At Colombia Reports: The biggest loser in the presidential campaign is the war on drugs
The article discusses the problems with the war on drugs in Colombia and Mexico, and then talk about the close race for replacing Uribe as President.
Colombiaâ€™s presidential candidates need to have a good, long think about what a post-Uribe drugs policy will look like. […]
So, from Santos to Mockus to Sanin, all would do well to answer the following questions – if elected, how would their government work on purging the judicial system and building the rule of law, so that people arrested for drug trafficking would be successfully prosecuted and successfully contained in prison? How would they better root out corruption in police and intelligence forces? How would they crack down on money laundering and arms trafficking? […]
True, as long as North Americans and Europeans want to put white powder up their noses, the drug war is never going to end. But what can be done, is to reduce the amount of power and control that the cartels exert over Colombian (and Mexican) society. How do Santos, Mockus and company exactly aim to do this? I hope it becomes a more profoundly discussed topic in the next few weeks. [emphasis added]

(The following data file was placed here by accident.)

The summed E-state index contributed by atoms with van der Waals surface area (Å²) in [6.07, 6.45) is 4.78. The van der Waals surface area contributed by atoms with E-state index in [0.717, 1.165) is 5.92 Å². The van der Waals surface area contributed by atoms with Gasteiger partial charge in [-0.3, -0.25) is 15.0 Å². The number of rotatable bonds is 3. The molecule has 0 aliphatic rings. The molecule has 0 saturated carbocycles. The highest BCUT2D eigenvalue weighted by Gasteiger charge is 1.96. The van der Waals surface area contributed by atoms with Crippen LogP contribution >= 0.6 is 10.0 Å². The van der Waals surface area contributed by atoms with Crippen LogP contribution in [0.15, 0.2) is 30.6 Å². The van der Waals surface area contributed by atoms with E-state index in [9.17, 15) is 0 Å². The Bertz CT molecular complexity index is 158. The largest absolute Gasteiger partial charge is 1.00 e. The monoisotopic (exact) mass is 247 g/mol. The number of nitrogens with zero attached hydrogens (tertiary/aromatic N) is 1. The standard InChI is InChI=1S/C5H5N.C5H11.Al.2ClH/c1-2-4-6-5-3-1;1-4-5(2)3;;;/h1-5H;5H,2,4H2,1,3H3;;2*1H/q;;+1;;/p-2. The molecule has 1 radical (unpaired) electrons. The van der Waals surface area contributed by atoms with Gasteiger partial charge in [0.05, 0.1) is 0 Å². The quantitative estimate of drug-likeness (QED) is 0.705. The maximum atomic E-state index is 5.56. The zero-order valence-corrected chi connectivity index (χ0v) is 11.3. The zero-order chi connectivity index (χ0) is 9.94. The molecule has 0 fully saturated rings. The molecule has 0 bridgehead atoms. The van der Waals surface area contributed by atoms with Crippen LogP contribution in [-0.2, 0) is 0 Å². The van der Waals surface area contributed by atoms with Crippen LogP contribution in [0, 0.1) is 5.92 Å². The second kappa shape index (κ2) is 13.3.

Well, I’d like to answer that question.
I’m assuming that Colombia has some kind of residency requirement to become a Presidential candidate, so it might be difficult for me to actually throw my Chicago Cubs hat in the ring. But if I could…
On my first day in office, I would announce that the cartels in Colombia were free to grow all the coca they wish, process it, and sell it as cocaine outside the country, as long as they didn’t destroy rainforest for cultivation, use violence or terror against Colombian citizens, or interfere with Colombian government activities.
We would also ignore any violent conflicts over territory as long as the violence was kept away from innocents.
Any cartel that used violence would be fair game for government retaliation, but as long as they played along with the new rules, they’d be able to rake in the black market cash and be free of hassle. I’d also encourage them to spend that foreign money locally to infuse the economy.
Yes, I would be a cartel-enabler.
And then I’d say to the U.S. “OK, the ball’s in your court.”
The United States would get really pissed at me, and threaten sanctions, cuts in foreign aid, etc., but I’d throw it right back at them, and make moving speeches about how Colombia was no longer going to be the cesspool for failed United States drug policy.
I’d make it clear that the United States can’t continue to bury its head in the sand regarding real alternatives to failed policy, while forcing us to draft our citizens into cannon fodder to fuel its war.
I think the citizens might back me.
… and there’s be one real sh*t-storm in Washington that I’d love to see.